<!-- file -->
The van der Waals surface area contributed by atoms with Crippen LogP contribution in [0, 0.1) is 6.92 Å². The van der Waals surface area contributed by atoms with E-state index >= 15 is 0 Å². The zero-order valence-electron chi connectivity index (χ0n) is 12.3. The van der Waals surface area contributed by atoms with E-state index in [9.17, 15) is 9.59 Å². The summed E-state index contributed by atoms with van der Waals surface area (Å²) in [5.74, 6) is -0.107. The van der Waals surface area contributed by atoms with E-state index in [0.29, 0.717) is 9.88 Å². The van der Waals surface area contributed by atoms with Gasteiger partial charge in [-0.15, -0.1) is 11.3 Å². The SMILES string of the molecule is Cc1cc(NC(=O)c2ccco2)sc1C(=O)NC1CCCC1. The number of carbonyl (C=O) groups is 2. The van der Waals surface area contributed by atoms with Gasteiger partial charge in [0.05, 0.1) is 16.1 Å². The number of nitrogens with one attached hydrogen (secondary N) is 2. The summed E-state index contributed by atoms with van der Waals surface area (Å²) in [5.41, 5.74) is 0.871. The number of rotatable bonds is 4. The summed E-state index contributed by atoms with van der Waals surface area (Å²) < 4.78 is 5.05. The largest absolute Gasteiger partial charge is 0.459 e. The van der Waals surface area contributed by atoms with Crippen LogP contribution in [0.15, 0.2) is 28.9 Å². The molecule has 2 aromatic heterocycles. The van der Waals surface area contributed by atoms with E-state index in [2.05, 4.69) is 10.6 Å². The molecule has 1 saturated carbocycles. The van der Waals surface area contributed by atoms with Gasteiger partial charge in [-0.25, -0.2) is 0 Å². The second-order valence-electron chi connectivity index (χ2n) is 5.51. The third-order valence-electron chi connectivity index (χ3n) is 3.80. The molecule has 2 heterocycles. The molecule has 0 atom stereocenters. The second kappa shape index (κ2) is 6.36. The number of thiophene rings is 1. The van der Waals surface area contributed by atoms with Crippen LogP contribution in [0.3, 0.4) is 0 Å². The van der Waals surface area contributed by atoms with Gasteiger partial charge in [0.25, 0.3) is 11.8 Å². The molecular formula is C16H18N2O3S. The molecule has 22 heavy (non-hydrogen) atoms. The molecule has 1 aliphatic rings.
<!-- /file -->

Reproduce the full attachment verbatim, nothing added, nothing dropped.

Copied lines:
The van der Waals surface area contributed by atoms with Crippen LogP contribution in [0, 0.1) is 6.92 Å². The van der Waals surface area contributed by atoms with E-state index >= 15 is 0 Å². The zero-order valence-electron chi connectivity index (χ0n) is 12.3. The van der Waals surface area contributed by atoms with E-state index in [9.17, 15) is 9.59 Å². The summed E-state index contributed by atoms with van der Waals surface area (Å²) in [5.74, 6) is -0.107. The van der Waals surface area contributed by atoms with E-state index in [0.29, 0.717) is 9.88 Å². The van der Waals surface area contributed by atoms with Gasteiger partial charge in [-0.15, -0.1) is 11.3 Å². The SMILES string of the molecule is Cc1cc(NC(=O)c2ccco2)sc1C(=O)NC1CCCC1. The number of carbonyl (C=O) groups is 2. The van der Waals surface area contributed by atoms with Gasteiger partial charge in [0.05, 0.1) is 16.1 Å². The number of nitrogens with one attached hydrogen (secondary N) is 2. The summed E-state index contributed by atoms with van der Waals surface area (Å²) in [5.41, 5.74) is 0.871. The number of rotatable bonds is 4. The summed E-state index contributed by atoms with van der Waals surface area (Å²) < 4.78 is 5.05. The largest absolute Gasteiger partial charge is 0.459 e. The van der Waals surface area contributed by atoms with Crippen LogP contribution in [0.15, 0.2) is 28.9 Å². The molecule has 2 aromatic heterocycles. The van der Waals surface area contributed by atoms with E-state index in [2.05, 4.69) is 10.6 Å². The molecule has 1 saturated carbocycles. The van der Waals surface area contributed by atoms with Gasteiger partial charge in [-0.25, -0.2) is 0 Å². The second-order valence-electron chi connectivity index (χ2n) is 5.51. The third-order valence-electron chi connectivity index (χ3n) is 3.80. The molecule has 2 heterocycles. The molecule has 0 atom stereocenters. The second kappa shape index (κ2) is 6.36. The number of thiophene rings is 1. The van der Waals surface area contributed by atoms with Crippen LogP contribution in [0.3, 0.4) is 0 Å². The van der Waals surface area contributed by atoms with Gasteiger partial charge in [0.25, 0.3) is 11.8 Å². The molecular formula is C16H18N2O3S. The molecule has 22 heavy (non-hydrogen) atoms. The molecule has 1 aliphatic rings.